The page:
Mile Post 303.9: Yonahlossee Overlook. This overlook is the best place to park and walk back for a view of the Linn Cove Viaduct. Stay on the path on the outside of the guardrail for safety. The next two overlooks, Wilson Creek (Mile Post 303.6) and Rough Ridge (Mile Post 302.8), offer different and interesting views of the Viaduct as it wraps around Grandfather Mountain.

The Linn Cove Viaduct on the Blue Ridge Parkway near Blowing Rock



Mile Post 304.0: The Linn Cove Viaduct. At first glance, this curve of elevated concrete roadway doesn't look much different from elevated freeways found in any major city. In fact, however, it is the most complex segmented bridge in the world. In the 1970's the park service still needed to complete the last 7.5 miles of the Blue Ridge Parkway at this location. Grandfather Mountain owner and devout environmentalist, Hugh Morton, felt that normal road construction as had been done on earlier sections of the parkway would damage the fragile ecosystems of Grandfather Mountain. The solution was this unique elevated roadway made up of 153 pre-cast sections. Each of the sections was meticulously planned and constructed with its own shape and curvature, and then, one by one, they were brought to the site and gently lowered onto the landscape. The elevated road system was completed in 1983 at a cost of 10 million dollars. Today it is renowned as an engineering marvel and one of the Blue Ridge Parkway's top attractions.

Side Trip: Mile Post 305: Grandfather Mountain.



The Blue Ridge Parkway passes Grandfather MountainAt the end of the last ice age, the glaciers receded northward and flora and fauna from warmer southern climates flooded into North Carolina's piedmont and lower elevation mountains. But in the high altitudes of these mountains the cold climate plants and animals, which would be more at home today in Canada, maintain a tenuous hold. These unique ecosystems, separated from other cool climate systems and surrounded by lower altitude warmer ecosystems are sometimes called "Sky Islands". A classic example is Grandfather Mountain, which is home to 70 rare and endangered species that inhabit no less than 16 distinct natural environments. In 1898 famed naturalist John Muir visited this mountain and declared it "the face of all heaven come to earth".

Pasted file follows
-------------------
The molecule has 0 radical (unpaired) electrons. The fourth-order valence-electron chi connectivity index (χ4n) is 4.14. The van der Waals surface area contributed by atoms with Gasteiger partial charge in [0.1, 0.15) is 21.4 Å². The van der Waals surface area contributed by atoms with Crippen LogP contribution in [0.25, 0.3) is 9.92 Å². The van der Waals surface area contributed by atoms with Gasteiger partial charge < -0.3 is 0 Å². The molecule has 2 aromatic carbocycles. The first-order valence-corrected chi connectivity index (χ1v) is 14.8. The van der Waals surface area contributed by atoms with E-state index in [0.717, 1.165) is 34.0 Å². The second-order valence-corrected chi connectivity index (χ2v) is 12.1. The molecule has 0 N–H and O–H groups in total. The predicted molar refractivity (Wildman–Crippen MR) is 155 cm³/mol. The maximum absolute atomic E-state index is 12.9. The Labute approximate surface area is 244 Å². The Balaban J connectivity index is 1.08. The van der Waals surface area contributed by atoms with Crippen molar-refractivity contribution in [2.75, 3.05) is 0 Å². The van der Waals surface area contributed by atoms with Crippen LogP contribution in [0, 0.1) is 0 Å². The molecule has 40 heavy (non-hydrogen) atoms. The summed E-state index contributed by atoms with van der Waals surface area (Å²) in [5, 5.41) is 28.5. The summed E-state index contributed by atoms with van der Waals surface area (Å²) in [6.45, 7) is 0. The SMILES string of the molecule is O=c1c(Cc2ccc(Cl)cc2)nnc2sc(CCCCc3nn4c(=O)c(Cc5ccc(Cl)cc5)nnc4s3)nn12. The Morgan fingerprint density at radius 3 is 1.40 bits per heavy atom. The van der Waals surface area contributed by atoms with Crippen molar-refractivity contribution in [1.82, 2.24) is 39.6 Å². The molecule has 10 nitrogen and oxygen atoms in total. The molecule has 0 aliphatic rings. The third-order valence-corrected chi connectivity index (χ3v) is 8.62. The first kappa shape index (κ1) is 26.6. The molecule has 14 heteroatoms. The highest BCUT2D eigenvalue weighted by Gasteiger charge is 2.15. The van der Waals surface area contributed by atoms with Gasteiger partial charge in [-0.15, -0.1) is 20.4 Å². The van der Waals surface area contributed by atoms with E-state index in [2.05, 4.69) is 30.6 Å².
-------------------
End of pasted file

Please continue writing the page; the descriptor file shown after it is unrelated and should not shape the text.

Rhododendrons along the Blue Ridge ParkwayFor years, Grandfather Mountain has been touted as the only privately owned nature attraction that is also a UNESCO Biosphere Preserve. This is no small accomplishment given the rigorous controls that must be met to retain this certification. In the 1970's, Grandfather Mountain owner Hugh Morton was faced with the question of how to make his mountain accessible to the public safely while maintaining the pristine environment. His solution was to create a nature-based attraction and charge admission, which in turn allowed him to build trails, interpretive centers and the famous "Mile High" suspension bridge that spans an eighty foot rocky gorge near the mountain's summit. In addition to being an environmental destination, the park is also a refuge for injured animals that are native to the mountains, including black bear, cougars, eagles, river otters and more. Visitors to the park can see them in their large and natural enclosures.

What most people come to Grandfather Mountain for, however, is to hike one or more of the park's 11 trails. These range in difficulty from gentle rambles that lead to spectacular overlooks, to challenging backcountry hikes that lead through multitudes of different and unique natural environments. In places some of these trails involve hand-over-hand ladder climbs up the craggy rock spires of the mountains summit.

In recent years The Nature Conservancy has taken over management of a large tract of wild lands along the western side of the mountain. And in 2008 it was announced that North Carolina's State Park system would be purchasing a large portion of Grandfather Mountain and continuing Morton's dream of protecting and preserving this unique ecological treasure while making it available to all.

The Blue Ridge Parkway passes Grandfather MountainMile Post 305: Beacon Hill Parking Area This large parking area offers a splendid view of Grandfather Mountain, and is the starting point for a short hike to one of the most impressive overlooks on the Blue Ridge Parkway. Enter the woods across the small paved road and turn right on the trail. A short jaunt uphill along the Mountain to Sea trail leads to steep steps that end at two large rocky outcroppings that offer spectacular views.